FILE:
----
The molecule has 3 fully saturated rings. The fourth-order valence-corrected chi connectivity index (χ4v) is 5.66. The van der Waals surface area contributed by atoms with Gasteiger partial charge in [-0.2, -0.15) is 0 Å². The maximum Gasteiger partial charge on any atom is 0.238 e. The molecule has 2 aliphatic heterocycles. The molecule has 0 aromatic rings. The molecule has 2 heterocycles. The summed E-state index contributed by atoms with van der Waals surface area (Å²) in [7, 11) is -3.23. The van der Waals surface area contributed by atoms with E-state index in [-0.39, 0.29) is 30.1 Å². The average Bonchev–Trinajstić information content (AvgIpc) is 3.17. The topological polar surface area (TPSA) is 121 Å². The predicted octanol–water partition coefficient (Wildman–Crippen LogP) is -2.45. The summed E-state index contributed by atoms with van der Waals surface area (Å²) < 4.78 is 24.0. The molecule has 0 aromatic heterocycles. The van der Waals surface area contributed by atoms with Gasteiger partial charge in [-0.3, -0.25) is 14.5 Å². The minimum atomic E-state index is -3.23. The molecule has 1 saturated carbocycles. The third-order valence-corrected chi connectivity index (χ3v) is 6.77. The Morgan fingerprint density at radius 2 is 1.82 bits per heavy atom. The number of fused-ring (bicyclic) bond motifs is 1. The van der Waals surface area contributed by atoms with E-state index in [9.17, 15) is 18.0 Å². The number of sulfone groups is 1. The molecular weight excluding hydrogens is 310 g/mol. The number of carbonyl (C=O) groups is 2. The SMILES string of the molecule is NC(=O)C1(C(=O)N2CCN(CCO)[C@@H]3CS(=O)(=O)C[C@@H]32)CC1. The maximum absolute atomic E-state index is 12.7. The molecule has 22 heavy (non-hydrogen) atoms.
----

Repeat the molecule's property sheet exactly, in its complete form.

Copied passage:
The molecule has 3 fully saturated rings. The fourth-order valence-corrected chi connectivity index (χ4v) is 5.66. The van der Waals surface area contributed by atoms with Gasteiger partial charge in [-0.2, -0.15) is 0 Å². The maximum Gasteiger partial charge on any atom is 0.238 e. The molecule has 2 aliphatic heterocycles. The molecule has 0 aromatic rings. The molecule has 2 heterocycles. The summed E-state index contributed by atoms with van der Waals surface area (Å²) in [7, 11) is -3.23. The van der Waals surface area contributed by atoms with E-state index in [-0.39, 0.29) is 30.1 Å². The average Bonchev–Trinajstić information content (AvgIpc) is 3.17. The topological polar surface area (TPSA) is 121 Å². The predicted octanol–water partition coefficient (Wildman–Crippen LogP) is -2.45. The summed E-state index contributed by atoms with van der Waals surface area (Å²) < 4.78 is 24.0. The molecule has 0 aromatic heterocycles. The van der Waals surface area contributed by atoms with Gasteiger partial charge in [-0.3, -0.25) is 14.5 Å². The minimum atomic E-state index is -3.23. The molecule has 1 saturated carbocycles. The third-order valence-corrected chi connectivity index (χ3v) is 6.77. The Morgan fingerprint density at radius 2 is 1.82 bits per heavy atom. The number of fused-ring (bicyclic) bond motifs is 1. The van der Waals surface area contributed by atoms with E-state index in [9.17, 15) is 18.0 Å². The number of sulfone groups is 1. The molecular weight excluding hydrogens is 310 g/mol. The number of carbonyl (C=O) groups is 2. The SMILES string of the molecule is NC(=O)C1(C(=O)N2CCN(CCO)[C@@H]3CS(=O)(=O)C[C@@H]32)CC1. The maximum absolute atomic E-state index is 12.7. The molecule has 22 heavy (non-hydrogen) atoms.